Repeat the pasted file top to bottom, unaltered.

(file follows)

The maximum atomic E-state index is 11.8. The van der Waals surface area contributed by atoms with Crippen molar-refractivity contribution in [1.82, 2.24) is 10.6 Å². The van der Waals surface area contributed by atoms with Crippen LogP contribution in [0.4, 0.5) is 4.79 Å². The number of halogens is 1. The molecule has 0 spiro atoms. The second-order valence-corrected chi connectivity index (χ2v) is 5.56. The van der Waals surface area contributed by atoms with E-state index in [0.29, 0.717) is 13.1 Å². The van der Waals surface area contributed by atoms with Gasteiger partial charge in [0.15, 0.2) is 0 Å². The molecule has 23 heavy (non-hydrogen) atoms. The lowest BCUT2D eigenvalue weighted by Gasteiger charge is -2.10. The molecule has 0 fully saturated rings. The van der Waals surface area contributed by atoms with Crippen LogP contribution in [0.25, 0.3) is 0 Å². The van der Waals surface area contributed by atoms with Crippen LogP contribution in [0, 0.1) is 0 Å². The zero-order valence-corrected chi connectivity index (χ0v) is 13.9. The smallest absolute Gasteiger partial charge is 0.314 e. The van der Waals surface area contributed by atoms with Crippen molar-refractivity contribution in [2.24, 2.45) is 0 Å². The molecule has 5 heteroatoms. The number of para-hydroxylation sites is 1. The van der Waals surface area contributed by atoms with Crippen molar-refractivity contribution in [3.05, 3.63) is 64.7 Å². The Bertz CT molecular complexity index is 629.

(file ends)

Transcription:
The maximum atomic E-state index is 11.8. The van der Waals surface area contributed by atoms with Crippen molar-refractivity contribution in [1.82, 2.24) is 10.6 Å². The van der Waals surface area contributed by atoms with Crippen LogP contribution in [0.4, 0.5) is 4.79 Å². The number of halogens is 1. The molecule has 0 spiro atoms. The second-order valence-corrected chi connectivity index (χ2v) is 5.56. The van der Waals surface area contributed by atoms with E-state index in [0.29, 0.717) is 13.1 Å². The van der Waals surface area contributed by atoms with Gasteiger partial charge in [0.15, 0.2) is 0 Å². The molecule has 23 heavy (non-hydrogen) atoms. The lowest BCUT2D eigenvalue weighted by Gasteiger charge is -2.10. The molecule has 0 fully saturated rings. The van der Waals surface area contributed by atoms with Crippen LogP contribution in [0.25, 0.3) is 0 Å². The van der Waals surface area contributed by atoms with Crippen LogP contribution in [0, 0.1) is 0 Å². The zero-order valence-corrected chi connectivity index (χ0v) is 13.9. The smallest absolute Gasteiger partial charge is 0.314 e. The van der Waals surface area contributed by atoms with Crippen molar-refractivity contribution in [2.24, 2.45) is 0 Å². The molecule has 5 heteroatoms. The number of para-hydroxylation sites is 1. The van der Waals surface area contributed by atoms with Crippen molar-refractivity contribution in [3.05, 3.63) is 64.7 Å². The Bertz CT molecular complexity index is 629.